Amir: It was definitely tough and challenging being coached by my dad. But, this difficult process really helped me become better and learn how to work in uncomfortable situations, because he always pushed me past my comfort zone.
Nai: It was an interesting experience because he really pushed me to be better, and sometimes it got a little under my skin. But, he held me accountable which ultimately made me into a better athlete. Though it seemed hard in the moment, later on, it definitely paid off.
Kamau: Being coached by my dad was an extremely unique experience because he pushed me harder than anybody I’ve ever been coached by. With my other coaches, I could slack off a little bit. But with him, I had to give my best effort every rep or I was going to hear about it. He was also really good about switching up the “dad hat” and the “coach hat”, which goes back to the “leave it on the field” rule I mentioned earlier.
What is one thing people don’t know about dad’s coaching style?
Amir: Many people don’t know that he’s actually a really fun guy. At practice he always acts like he can speak Spanish, but in reality, he only knows one phrase.
Nai: If you don’t like to be challenged then you probably shouldn’t be coached by my dad. He has always taught us that you cannot improve if you are comfortable, which means that you’re going to have to experience some temporary pain in order to achieve your goals. So, while it might hurt and your muscles might ache, training with him definitely gets you better.
Kamau: One thing that people don’t know about my dad is that he’s always learning. He’s the definition of a 24/7 student. He doesn’t sleep much, and is sometimes up at 1am studying, watching videos, etc. I don’t know how he sleeps and he’s always working at getting better. One of his favorite sayings is “it’s not about being the best, it’s about giving your best every single day”. When you hear him say “win the day”, he means win it with everything you’ve got. As a parent, you want your kid to be the best, but it’s important to remember that everyone’s best is different.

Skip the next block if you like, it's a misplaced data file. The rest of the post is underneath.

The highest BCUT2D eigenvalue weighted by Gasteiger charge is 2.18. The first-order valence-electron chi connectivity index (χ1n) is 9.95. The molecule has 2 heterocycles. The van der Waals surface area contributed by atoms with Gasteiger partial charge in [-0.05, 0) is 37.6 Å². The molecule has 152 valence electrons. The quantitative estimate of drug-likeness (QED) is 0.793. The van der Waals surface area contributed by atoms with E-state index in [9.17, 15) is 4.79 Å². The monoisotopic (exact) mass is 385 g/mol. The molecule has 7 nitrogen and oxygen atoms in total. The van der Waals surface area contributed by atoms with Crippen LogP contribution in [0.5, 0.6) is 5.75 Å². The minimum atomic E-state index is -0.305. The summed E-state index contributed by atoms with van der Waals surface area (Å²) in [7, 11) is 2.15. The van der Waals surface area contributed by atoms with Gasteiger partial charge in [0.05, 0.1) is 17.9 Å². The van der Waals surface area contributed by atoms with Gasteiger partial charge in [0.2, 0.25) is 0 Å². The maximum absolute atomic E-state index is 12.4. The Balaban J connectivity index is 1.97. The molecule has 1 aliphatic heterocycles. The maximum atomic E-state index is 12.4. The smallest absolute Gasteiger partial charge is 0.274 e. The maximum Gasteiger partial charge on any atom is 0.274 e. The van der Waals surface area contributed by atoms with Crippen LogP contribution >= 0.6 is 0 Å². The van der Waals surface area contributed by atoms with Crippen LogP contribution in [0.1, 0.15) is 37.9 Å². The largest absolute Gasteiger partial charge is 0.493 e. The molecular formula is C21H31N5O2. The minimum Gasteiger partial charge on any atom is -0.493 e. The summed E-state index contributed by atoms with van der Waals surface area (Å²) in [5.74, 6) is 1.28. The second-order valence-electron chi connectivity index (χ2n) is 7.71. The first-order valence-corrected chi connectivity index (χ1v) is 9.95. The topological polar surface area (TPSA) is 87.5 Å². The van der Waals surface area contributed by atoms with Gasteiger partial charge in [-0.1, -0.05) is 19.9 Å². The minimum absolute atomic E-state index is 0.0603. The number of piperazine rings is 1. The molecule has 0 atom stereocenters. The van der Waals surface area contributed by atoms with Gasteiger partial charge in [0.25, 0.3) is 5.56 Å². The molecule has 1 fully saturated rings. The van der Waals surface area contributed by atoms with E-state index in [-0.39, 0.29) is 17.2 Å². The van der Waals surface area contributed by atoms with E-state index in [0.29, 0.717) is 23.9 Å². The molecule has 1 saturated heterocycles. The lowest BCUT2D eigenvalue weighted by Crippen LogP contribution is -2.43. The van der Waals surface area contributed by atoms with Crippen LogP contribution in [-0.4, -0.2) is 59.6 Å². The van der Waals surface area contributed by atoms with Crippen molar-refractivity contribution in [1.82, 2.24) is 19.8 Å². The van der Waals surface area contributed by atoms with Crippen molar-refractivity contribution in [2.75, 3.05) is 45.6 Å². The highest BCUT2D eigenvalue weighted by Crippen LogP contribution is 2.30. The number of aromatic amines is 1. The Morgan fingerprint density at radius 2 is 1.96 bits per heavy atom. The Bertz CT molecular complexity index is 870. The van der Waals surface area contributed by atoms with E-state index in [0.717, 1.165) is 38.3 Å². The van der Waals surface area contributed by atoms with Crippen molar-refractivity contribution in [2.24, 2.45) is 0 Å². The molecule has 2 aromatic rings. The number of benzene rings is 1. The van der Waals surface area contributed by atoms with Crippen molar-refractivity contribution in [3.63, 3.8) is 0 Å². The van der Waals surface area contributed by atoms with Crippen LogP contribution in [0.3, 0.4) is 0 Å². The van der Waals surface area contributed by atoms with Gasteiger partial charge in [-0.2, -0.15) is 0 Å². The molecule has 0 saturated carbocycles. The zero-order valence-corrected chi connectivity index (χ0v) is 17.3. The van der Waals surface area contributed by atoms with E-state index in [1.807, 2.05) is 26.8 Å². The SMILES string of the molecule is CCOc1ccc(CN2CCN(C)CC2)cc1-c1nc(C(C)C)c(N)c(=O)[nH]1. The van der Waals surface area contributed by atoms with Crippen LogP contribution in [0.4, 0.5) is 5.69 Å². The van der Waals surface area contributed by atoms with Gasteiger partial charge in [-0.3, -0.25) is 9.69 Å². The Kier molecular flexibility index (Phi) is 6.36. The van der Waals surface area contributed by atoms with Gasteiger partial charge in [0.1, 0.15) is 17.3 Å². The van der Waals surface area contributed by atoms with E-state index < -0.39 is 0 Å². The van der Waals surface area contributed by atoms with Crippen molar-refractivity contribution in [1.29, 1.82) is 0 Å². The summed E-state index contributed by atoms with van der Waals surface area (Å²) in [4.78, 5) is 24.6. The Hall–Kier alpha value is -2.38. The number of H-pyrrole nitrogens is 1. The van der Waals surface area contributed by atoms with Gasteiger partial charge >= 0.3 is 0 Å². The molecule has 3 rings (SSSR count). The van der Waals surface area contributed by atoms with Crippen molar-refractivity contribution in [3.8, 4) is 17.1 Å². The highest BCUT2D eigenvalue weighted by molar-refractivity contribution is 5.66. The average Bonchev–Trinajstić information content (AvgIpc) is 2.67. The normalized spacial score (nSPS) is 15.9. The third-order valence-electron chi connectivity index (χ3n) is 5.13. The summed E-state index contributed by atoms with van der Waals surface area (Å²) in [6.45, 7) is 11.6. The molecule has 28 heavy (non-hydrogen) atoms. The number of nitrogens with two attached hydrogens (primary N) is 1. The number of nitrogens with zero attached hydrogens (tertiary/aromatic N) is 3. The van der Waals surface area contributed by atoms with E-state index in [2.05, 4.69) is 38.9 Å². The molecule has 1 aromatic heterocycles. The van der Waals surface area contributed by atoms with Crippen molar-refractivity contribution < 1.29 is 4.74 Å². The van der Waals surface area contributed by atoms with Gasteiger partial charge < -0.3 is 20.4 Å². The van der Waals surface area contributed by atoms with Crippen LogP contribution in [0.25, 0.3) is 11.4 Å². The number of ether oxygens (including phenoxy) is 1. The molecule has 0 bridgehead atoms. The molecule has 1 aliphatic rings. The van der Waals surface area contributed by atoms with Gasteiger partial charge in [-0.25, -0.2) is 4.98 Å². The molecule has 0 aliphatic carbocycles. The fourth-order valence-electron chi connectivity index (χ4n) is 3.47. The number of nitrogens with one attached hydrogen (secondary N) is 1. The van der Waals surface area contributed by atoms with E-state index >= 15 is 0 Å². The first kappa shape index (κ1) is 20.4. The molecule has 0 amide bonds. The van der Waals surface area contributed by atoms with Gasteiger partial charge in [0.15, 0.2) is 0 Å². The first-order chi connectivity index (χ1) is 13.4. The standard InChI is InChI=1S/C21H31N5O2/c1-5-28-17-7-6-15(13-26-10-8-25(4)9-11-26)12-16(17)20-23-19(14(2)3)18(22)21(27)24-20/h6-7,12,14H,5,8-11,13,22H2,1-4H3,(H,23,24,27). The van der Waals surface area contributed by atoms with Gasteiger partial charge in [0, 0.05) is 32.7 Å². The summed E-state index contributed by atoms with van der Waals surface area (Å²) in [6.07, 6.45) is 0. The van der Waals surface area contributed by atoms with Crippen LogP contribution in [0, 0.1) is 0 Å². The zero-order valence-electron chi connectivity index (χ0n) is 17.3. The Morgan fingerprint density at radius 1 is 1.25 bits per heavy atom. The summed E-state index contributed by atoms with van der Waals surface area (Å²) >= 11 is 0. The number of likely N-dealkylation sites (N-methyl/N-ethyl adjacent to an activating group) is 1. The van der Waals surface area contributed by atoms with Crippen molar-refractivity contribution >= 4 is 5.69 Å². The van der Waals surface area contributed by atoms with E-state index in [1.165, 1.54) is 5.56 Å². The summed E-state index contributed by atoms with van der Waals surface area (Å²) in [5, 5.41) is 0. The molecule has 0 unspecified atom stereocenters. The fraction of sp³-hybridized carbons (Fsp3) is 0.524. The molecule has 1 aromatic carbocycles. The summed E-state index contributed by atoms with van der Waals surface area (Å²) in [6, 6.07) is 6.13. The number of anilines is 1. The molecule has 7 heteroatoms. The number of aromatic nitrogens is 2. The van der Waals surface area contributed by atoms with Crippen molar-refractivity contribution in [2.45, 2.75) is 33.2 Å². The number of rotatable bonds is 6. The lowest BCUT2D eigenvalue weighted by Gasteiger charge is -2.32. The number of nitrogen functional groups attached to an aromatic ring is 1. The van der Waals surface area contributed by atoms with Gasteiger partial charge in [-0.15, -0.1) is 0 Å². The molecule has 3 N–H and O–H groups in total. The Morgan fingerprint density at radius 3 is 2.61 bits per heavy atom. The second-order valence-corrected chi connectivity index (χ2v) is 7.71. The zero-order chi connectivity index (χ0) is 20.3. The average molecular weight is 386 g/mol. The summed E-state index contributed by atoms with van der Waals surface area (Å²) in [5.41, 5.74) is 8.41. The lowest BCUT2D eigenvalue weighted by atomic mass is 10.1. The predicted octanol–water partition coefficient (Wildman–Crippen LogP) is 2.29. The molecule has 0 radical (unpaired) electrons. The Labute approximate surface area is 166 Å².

How did dad prepare you for collegiate athletics?
Amir: He prepared me mentally, physically, and spiritually to meet the demands of collegiate athletics. From a young age, he taught me about college athletics and how it is a business. So, I went into college with a more complete understanding of the whole process because of my dad.
Nai: All of the long car rides to and from games really helped me understand how collegiate athletics work and what colleges are looking for. Not only did he help me on the court, but he also showed me how to conduct myself off of the court to be more appealing to the college coaches.
Kamau: My dad definitely taught me a lot about college athletics and the discipline that is required to play at the next level, and he always reminded me that collegiate athletics require 100% dedication. But even though we trained arduously, he deliberately left something in the tank so that I could still improve in college.
Expect the best
At the end of every game, our dad is always pleased if we competed well and gave our best effort. But if we didn’t play well, we were definitely going to hear about it.
Sure, we could have gone to other coaches but talk about kicking a gift horse in the mouth.
When you have such an incredible resource at your fingertips, and one that is personally rooting for you to succeed, there really isn’t much better than that.